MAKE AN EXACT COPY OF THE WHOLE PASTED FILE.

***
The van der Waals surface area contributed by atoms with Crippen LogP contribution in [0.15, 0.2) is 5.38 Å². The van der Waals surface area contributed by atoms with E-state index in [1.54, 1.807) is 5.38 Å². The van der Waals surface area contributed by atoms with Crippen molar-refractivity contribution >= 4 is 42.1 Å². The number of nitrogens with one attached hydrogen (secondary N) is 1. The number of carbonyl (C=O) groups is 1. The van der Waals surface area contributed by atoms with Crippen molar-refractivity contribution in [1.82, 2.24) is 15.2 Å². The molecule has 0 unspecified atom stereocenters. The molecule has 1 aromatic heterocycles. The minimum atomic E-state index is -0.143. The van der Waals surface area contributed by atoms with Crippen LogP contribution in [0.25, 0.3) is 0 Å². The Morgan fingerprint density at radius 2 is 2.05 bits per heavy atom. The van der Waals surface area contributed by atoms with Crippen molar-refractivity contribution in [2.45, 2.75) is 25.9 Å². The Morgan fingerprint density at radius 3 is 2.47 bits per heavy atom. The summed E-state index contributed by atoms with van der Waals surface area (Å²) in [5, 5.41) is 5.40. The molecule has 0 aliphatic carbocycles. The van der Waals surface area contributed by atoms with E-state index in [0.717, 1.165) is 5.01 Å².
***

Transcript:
The van der Waals surface area contributed by atoms with Crippen LogP contribution in [0.15, 0.2) is 5.38 Å². The van der Waals surface area contributed by atoms with E-state index in [1.54, 1.807) is 5.38 Å². The van der Waals surface area contributed by atoms with Crippen molar-refractivity contribution >= 4 is 42.1 Å². The number of nitrogens with one attached hydrogen (secondary N) is 1. The number of carbonyl (C=O) groups is 1. The van der Waals surface area contributed by atoms with Crippen molar-refractivity contribution in [1.82, 2.24) is 15.2 Å². The molecule has 0 unspecified atom stereocenters. The molecule has 1 aromatic heterocycles. The minimum atomic E-state index is -0.143. The van der Waals surface area contributed by atoms with Crippen LogP contribution in [0.25, 0.3) is 0 Å². The Morgan fingerprint density at radius 2 is 2.05 bits per heavy atom. The van der Waals surface area contributed by atoms with Crippen molar-refractivity contribution in [2.45, 2.75) is 25.9 Å². The Morgan fingerprint density at radius 3 is 2.47 bits per heavy atom. The summed E-state index contributed by atoms with van der Waals surface area (Å²) in [5, 5.41) is 5.40. The molecule has 0 aliphatic carbocycles. The van der Waals surface area contributed by atoms with E-state index in [0.717, 1.165) is 5.01 Å².